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Examine Your Attitudes

One of the best ways to help students dispel misconceptions about herps is to have them examine their own feelings about the animals. In this part of the lesson, your group can do just that by completing a survey. Afterward, they can help educate others about herps by creating posters and displays.


  • Discuss some of the misconceptions people have about herps.
  • Describe ways to improve the image of herps.



  • Social studies, science, math


1. Before the activity, make copies of the survey Examine Your Attitudes (Examina Tus Actitudes). Make at least two copies per student – the students will be having parents or friends complete the survey after they've completed it themselves.
2. Start the activity by defining the word "herp" and leading a discussion about the different kinds of herps. (See the background information under Who's a Herp?)
3. Have the students complete the survey, then collect them.
4. Assign the students into small groups. Give the surveys to each group, in turn. Have the groups tally the responses to each question.
5. Discuss the students' answers, using the information under Survey Discussion Points below.
6. Have the groups use the numbers they tallied earlier to create bar graphs of responses for questions 1-4. For questions 5-7, they can calculate percentages.
7. Pass out the extra copies of the survey and have each person ask a parent, neighbor, or friend to complete it.
8. The next day, have the students again work in groups to create bar graphs and calculate percentages based on the new survey responses.
9. Tell the students that they'll be participating in an "education campaign" to help improve the image of herps. To do this, each group should examine their calculations and graphs to decide on what area or areas to focus. Then they can create posters, buttons, and other materials to help dispel myths and negative opinions about herps.
10. Get permission to display the students' creations in a nature center, library, or other public facility.

Survey Discussion Points

1. Snakes are mean.
It's important for students to understand that snakes, like other animals, exhibit a wide range of behavior. Some species of snakes are quite docile, whereas others are more aggressive. Behavior that students may label as "mean," such as eating other animals or biting people, is merely a snake's way of surviving.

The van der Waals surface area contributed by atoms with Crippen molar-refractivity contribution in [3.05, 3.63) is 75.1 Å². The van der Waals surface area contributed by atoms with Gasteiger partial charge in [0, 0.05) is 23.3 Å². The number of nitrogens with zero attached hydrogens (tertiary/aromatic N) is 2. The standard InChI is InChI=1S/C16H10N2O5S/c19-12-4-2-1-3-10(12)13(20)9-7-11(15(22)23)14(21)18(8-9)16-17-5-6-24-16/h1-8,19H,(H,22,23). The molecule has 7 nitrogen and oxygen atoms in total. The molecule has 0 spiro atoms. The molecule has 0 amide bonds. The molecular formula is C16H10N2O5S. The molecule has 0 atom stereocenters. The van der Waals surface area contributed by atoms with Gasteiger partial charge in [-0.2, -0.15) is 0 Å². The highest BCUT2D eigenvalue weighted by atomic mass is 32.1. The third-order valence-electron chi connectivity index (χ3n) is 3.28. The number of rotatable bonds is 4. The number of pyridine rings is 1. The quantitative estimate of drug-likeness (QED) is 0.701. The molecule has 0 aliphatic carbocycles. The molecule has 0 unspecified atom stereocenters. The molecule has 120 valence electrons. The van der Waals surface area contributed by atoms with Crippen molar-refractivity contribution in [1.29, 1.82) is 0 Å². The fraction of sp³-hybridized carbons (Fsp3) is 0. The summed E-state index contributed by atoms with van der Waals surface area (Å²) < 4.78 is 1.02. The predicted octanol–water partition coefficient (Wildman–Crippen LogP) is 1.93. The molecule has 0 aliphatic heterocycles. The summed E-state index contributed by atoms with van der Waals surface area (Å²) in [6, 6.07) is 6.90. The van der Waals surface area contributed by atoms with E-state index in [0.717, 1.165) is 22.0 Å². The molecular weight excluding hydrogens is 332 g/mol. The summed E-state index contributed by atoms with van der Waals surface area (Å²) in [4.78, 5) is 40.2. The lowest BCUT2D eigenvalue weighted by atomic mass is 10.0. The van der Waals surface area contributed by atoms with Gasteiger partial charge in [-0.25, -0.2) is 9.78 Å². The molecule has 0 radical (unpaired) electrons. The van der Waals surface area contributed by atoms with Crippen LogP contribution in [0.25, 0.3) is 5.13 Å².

2. Most herps are ugly and gross.
It is true that some people think herps are ugly. But, as with other animals, the way a herp looks has been honed by evolution into a "design" that helps the animal survive. For example, a snake's lean, streamlined body can slip into tunnels where mice and other prey animals live.
3. Endangered species that are cute or intelligent, such as pandas and whales, should be saved before endangered snakes, frogs, turtles, and other herps.
People very often favor cute, cuddly, or intelligent animals, but it's important to realize that all species have a role to play in their natural habitats. For example, snakes eat rodents – animals that can sometimes do a lot of damage to crops and spread disease.
4. It's O.K. to use the skins of alligators, snakes, and other herps to make shoes, handbags, belts, and other products.
This is a matter of personal opinion, but it's worth pointing out that, in some cases, harvesting lizards, snakes, and other herps for leather products can cause their populations to plummet. For example, American alligators once bordered on extinction because of overharvesting, but when hunting was halted the animals made a comeback. They are being harvested once again, but the collection is now carefully regulated.
5. Touching a toad can give you warts.
6. Most snakes are poisonous.
False. Fewer than 10 percent of snakes have venom that can hurt humans.
7. Reptiles are slimy.
False. Reptiles have smooth, dry skin.

Smithsonian Center for Education and Museum Studies